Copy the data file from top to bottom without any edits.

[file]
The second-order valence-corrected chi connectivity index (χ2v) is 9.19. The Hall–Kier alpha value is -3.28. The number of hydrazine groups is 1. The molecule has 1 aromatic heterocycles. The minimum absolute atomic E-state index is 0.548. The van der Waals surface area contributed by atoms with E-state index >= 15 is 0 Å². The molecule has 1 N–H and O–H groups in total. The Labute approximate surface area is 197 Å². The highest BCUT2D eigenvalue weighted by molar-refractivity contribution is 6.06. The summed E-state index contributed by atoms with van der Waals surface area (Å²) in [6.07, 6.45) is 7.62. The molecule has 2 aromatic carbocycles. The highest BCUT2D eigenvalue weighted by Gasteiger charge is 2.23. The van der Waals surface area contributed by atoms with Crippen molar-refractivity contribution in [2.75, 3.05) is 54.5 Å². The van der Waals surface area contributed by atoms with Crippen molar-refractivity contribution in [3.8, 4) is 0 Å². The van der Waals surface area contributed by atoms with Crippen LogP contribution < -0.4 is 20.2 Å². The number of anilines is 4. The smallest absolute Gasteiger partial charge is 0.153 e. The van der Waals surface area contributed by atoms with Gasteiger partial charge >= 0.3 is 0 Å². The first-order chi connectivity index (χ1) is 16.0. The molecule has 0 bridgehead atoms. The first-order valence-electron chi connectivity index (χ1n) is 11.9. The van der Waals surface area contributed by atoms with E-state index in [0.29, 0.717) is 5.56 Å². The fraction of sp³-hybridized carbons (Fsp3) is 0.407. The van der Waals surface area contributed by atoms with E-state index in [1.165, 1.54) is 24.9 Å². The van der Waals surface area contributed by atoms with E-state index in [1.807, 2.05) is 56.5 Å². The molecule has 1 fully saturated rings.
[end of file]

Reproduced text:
The second-order valence-corrected chi connectivity index (χ2v) is 9.19. The Hall–Kier alpha value is -3.28. The number of hydrazine groups is 1. The molecule has 1 aromatic heterocycles. The minimum absolute atomic E-state index is 0.548. The van der Waals surface area contributed by atoms with E-state index >= 15 is 0 Å². The molecule has 1 N–H and O–H groups in total. The Labute approximate surface area is 197 Å². The highest BCUT2D eigenvalue weighted by molar-refractivity contribution is 6.06. The summed E-state index contributed by atoms with van der Waals surface area (Å²) in [6.07, 6.45) is 7.62. The molecule has 2 aromatic carbocycles. The highest BCUT2D eigenvalue weighted by Gasteiger charge is 2.23. The van der Waals surface area contributed by atoms with Crippen molar-refractivity contribution in [2.75, 3.05) is 54.5 Å². The van der Waals surface area contributed by atoms with Crippen molar-refractivity contribution in [3.8, 4) is 0 Å². The van der Waals surface area contributed by atoms with Crippen LogP contribution < -0.4 is 20.2 Å². The number of anilines is 4. The smallest absolute Gasteiger partial charge is 0.153 e. The van der Waals surface area contributed by atoms with Gasteiger partial charge >= 0.3 is 0 Å². The first-order chi connectivity index (χ1) is 16.0. The molecule has 0 bridgehead atoms. The first-order valence-electron chi connectivity index (χ1n) is 11.9. The van der Waals surface area contributed by atoms with E-state index in [0.29, 0.717) is 5.56 Å². The fraction of sp³-hybridized carbons (Fsp3) is 0.407. The van der Waals surface area contributed by atoms with E-state index in [1.165, 1.54) is 24.9 Å². The van der Waals surface area contributed by atoms with E-state index in [1.807, 2.05) is 56.5 Å². The molecule has 1 fully saturated rings.